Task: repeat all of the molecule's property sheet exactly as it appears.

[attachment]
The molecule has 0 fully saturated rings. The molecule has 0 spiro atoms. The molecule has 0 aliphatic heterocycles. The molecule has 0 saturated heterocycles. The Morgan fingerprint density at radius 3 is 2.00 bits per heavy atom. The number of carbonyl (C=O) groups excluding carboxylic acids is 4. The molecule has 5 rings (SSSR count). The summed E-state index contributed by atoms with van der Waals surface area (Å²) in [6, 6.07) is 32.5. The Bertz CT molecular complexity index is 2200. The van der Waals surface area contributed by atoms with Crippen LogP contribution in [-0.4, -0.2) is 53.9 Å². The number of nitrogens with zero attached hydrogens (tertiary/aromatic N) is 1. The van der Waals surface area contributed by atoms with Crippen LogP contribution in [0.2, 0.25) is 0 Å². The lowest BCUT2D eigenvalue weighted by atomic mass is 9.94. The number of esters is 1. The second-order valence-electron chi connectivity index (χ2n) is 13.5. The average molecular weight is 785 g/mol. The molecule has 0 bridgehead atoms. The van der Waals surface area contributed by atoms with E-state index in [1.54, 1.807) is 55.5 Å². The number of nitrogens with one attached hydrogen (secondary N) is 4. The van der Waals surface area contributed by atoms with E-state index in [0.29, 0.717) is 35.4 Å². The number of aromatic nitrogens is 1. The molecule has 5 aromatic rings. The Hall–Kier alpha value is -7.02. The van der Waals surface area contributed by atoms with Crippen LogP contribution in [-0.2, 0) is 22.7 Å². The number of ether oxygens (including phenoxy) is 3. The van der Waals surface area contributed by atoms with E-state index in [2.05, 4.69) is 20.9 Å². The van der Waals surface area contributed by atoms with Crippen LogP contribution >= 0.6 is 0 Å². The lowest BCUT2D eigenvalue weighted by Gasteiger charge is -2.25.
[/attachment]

The molecule has 0 fully saturated rings. The molecule has 0 spiro atoms. The molecule has 0 aliphatic heterocycles. The molecule has 0 saturated heterocycles. The Morgan fingerprint density at radius 3 is 2.00 bits per heavy atom. The number of carbonyl (C=O) groups excluding carboxylic acids is 4. The molecule has 5 rings (SSSR count). The summed E-state index contributed by atoms with van der Waals surface area (Å²) in [6, 6.07) is 32.5. The Bertz CT molecular complexity index is 2200. The van der Waals surface area contributed by atoms with Crippen LogP contribution in [-0.4, -0.2) is 53.9 Å². The number of nitrogens with zero attached hydrogens (tertiary/aromatic N) is 1. The van der Waals surface area contributed by atoms with Crippen LogP contribution in [0.2, 0.25) is 0 Å². The lowest BCUT2D eigenvalue weighted by atomic mass is 9.94. The number of esters is 1. The second-order valence-electron chi connectivity index (χ2n) is 13.5. The average molecular weight is 785 g/mol. The molecule has 0 bridgehead atoms. The van der Waals surface area contributed by atoms with E-state index in [1.54, 1.807) is 55.5 Å². The number of nitrogens with one attached hydrogen (secondary N) is 4. The van der Waals surface area contributed by atoms with E-state index in [0.29, 0.717) is 35.4 Å². The number of aromatic nitrogens is 1. The molecule has 5 aromatic rings. The Hall–Kier alpha value is -7.02. The van der Waals surface area contributed by atoms with Crippen LogP contribution in [-0.2, 0) is 22.7 Å². The number of ether oxygens (including phenoxy) is 3. The van der Waals surface area contributed by atoms with E-state index in [2.05, 4.69) is 20.9 Å². The van der Waals surface area contributed by atoms with Crippen LogP contribution >= 0.6 is 0 Å². The lowest BCUT2D eigenvalue weighted by Gasteiger charge is -2.25.